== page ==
Each year since 2013, both corn and soybean futures prices have peaked somewhere between early April and mid-July. Farmers could pre-harvest market a portion of their new-crop corn and soybeans during the growing season at prices that proved to be much higher than those at harvest.
Farmers then deliver priced bushels at or shortly after harvest and avoided additional storage costs and interest charges while generating necessary cash flow for late fall and winter months.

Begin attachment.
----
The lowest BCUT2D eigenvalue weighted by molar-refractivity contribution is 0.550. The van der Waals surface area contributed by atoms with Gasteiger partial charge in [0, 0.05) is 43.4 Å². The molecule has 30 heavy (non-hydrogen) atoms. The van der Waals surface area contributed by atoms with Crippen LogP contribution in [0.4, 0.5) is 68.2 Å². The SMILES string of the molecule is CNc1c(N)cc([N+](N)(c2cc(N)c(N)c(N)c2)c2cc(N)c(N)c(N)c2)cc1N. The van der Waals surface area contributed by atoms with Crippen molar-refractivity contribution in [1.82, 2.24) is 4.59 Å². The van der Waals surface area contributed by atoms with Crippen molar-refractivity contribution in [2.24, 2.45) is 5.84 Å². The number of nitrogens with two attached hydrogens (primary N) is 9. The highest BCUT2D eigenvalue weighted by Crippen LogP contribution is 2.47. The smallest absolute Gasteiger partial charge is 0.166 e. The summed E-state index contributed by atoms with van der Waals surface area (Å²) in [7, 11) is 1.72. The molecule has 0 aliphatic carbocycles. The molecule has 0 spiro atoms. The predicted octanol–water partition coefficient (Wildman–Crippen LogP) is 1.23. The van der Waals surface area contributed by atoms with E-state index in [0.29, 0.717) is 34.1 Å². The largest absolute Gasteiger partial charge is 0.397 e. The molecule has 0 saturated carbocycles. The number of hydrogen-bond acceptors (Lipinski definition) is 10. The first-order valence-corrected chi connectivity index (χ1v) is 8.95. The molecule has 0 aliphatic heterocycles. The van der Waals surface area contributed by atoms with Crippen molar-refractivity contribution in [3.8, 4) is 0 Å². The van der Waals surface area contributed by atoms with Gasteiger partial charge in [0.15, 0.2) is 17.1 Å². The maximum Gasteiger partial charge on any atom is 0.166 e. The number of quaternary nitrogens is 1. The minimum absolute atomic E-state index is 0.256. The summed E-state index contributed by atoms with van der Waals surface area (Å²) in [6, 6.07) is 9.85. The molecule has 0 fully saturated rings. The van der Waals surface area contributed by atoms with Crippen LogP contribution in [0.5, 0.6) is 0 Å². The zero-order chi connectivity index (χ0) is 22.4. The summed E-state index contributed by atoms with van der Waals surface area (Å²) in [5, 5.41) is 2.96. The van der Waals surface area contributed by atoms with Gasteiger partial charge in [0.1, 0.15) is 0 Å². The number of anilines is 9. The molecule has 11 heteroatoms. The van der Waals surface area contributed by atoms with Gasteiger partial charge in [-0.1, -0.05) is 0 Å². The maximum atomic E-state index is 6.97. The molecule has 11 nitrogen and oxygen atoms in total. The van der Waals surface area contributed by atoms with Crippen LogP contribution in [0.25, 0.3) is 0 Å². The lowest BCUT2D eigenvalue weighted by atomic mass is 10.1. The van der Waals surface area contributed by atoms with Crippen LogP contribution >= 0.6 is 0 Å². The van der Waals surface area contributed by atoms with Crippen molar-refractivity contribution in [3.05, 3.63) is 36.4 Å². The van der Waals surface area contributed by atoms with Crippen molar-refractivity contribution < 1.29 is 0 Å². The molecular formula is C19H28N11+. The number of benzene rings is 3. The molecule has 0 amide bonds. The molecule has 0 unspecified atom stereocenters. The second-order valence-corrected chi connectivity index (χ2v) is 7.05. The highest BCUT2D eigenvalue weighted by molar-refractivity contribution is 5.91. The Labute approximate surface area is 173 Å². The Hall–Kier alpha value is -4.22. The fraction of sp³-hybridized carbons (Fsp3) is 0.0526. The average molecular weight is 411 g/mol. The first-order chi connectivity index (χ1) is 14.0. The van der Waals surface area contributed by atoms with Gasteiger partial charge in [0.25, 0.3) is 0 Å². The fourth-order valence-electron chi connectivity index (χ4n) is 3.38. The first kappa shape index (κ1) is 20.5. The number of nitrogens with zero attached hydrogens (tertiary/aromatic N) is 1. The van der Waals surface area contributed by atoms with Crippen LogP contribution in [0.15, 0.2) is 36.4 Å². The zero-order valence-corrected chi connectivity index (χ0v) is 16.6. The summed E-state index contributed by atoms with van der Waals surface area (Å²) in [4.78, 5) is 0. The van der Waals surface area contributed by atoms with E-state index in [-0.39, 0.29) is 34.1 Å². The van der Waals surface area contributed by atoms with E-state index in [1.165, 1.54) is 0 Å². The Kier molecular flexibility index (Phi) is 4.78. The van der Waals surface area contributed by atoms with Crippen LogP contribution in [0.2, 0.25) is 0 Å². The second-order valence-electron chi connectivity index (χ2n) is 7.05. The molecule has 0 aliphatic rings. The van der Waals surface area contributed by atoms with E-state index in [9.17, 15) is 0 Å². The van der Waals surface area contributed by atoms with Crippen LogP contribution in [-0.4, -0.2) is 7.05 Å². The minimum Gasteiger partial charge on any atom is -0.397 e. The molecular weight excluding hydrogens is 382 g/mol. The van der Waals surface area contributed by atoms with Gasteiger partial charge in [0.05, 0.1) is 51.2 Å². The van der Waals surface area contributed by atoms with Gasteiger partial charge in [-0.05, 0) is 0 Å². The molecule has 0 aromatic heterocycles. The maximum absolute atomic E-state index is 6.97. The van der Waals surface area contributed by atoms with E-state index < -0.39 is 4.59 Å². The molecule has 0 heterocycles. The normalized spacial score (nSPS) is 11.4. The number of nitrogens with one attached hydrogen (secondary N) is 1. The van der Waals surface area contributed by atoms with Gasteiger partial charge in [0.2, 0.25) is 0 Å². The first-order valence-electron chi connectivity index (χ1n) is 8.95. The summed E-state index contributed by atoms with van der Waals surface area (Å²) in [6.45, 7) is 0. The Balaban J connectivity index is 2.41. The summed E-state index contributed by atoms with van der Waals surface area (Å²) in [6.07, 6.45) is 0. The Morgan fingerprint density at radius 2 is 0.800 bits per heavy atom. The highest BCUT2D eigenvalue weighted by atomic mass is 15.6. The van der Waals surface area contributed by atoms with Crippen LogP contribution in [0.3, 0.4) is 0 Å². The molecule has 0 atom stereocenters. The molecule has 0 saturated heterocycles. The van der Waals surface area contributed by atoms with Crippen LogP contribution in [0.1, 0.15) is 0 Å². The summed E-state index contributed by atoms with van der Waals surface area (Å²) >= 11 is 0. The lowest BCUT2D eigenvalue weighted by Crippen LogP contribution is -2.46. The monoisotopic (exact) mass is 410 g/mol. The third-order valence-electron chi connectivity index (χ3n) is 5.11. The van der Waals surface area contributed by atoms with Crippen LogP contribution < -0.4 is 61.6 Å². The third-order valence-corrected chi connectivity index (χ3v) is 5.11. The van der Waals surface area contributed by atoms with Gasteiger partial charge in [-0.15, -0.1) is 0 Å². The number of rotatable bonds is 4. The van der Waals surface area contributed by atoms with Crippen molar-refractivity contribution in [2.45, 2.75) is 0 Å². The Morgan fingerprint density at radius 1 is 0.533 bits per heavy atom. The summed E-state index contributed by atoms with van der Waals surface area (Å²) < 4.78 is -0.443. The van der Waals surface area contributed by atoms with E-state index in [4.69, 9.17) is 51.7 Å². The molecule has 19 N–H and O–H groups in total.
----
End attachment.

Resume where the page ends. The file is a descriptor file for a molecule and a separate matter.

“If farmers don’t take advantage of seasonal trends, they could be missing out on reducing storage costs and creating cash flow challenges” said Steve Johnson, farm management specialist with Iowa State University (ISU) Extension and Outreach. “Guessing when the highest futures price will occur is difficult and often ends in missed opportunities.”